More businesses that remain closed due to the COVID-19 pandemic will be allowed to re-open within the next two weeks, Gov. Kim Reynolds announced Wednesday at her daily press briefing.

Starting Friday, movie theaters, zoos, museums, aquariums and wedding reception venues are among the businesses that will be permitted to re-open at 50-percent capacity as long as appropriate social distancing and public hygiene measures are in place. Reynolds said public swimming pools can also open for lap swimming and swimming lessons.

Starting May 28, bars and other establishments that serve alcohol -- and have been limited to carry-out delivery -- will also be permitted to re-open for indoor or outdoor seating at 50-percent capacity. Reynolds said those establishments must following the same public health measures that are currently in effect for restaurants across the state.

Under a new proclamation signed by Gov. Reynolds Wednesday, several restrictions are also being lifted Friday at Iowa's state parks, just in time for Memorial Day weekend.

Iowa Department of Natural Resources Director Kayla Lyon announced that all modern restrooms, shower buildings and cabins will be open this weekend. Youth group campsites will remain closed, along with shelters, lodges, visitor centers and other group camps area.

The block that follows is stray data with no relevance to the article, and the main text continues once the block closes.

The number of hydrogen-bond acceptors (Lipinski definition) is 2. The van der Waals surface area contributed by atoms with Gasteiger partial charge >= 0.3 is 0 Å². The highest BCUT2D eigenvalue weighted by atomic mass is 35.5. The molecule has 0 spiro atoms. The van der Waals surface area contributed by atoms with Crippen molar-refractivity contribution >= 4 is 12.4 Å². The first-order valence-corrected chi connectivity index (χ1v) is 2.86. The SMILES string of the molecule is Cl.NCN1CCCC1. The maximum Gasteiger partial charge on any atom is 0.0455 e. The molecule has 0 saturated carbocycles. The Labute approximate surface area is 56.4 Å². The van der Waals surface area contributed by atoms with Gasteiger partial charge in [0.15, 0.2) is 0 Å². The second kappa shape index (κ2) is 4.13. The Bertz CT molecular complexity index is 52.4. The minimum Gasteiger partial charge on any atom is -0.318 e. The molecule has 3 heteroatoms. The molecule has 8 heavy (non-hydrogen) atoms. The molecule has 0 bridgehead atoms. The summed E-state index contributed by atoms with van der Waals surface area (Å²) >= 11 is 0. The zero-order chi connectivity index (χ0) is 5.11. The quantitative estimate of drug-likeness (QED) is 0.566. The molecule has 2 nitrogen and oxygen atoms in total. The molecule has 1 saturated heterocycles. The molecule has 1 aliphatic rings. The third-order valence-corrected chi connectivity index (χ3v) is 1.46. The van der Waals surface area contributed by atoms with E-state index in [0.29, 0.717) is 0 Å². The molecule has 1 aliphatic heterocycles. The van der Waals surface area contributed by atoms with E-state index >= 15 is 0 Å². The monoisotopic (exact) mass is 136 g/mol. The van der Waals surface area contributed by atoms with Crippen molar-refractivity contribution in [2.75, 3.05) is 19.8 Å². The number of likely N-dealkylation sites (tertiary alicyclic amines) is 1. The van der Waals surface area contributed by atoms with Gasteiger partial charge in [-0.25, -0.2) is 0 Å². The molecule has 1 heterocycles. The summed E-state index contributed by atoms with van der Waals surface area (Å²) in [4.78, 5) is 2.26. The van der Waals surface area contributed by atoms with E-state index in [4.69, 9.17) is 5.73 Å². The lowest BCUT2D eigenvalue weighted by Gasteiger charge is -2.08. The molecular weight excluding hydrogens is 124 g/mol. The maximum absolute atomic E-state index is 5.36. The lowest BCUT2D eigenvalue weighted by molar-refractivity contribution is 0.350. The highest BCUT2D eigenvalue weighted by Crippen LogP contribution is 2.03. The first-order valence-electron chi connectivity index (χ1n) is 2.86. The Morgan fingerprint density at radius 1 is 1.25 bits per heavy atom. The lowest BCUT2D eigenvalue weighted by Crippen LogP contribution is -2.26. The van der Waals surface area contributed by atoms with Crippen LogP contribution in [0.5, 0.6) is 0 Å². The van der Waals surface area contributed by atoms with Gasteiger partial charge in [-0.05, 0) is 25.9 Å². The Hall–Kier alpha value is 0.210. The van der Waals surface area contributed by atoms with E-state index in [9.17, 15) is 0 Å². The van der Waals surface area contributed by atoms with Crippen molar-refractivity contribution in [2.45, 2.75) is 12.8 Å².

Lyon said campers, RV’s and tents will be permitted at state park campgrounds, but campers with overnight reservations will be the only ones allowed at each site. Visitors WILL NOT be allowed at the campsites and only campers occupying the individual campsite will be allowed to gather around the campfire.

According to Lyon, no more than six people will be allowed at each campsite, unless someone’s immediate family has more.

Reynolds had another positive announcement for high school athletes wanting to play baseball and softball this summer. She said Iowa schools will be permitted to resume school-sponsored activities, starting June 1.

According to Reynolds, high school athletics seems to be the logical place to start the process of bringing sports back into season. Reynolds said she's working with the Iowa High School Athletic Association, which governors boys sports, and the Iowa Girls High School Athletic Union to make the return of summer baseball and softball possible.

The governor and state health officials are also working with youth sports associations to develop a plan to bring other sports' opportunities back for this summer. Reynolds said she plans to have more details next week, before the state's current disaster emergency proclamation ends on May 27.

The new proclamation that Reynolds signed Wednesday does not change the current status of Iowa casinos. They will remain closed for the foreseeable future, as will Adventureland, the amusement park in Altoona.

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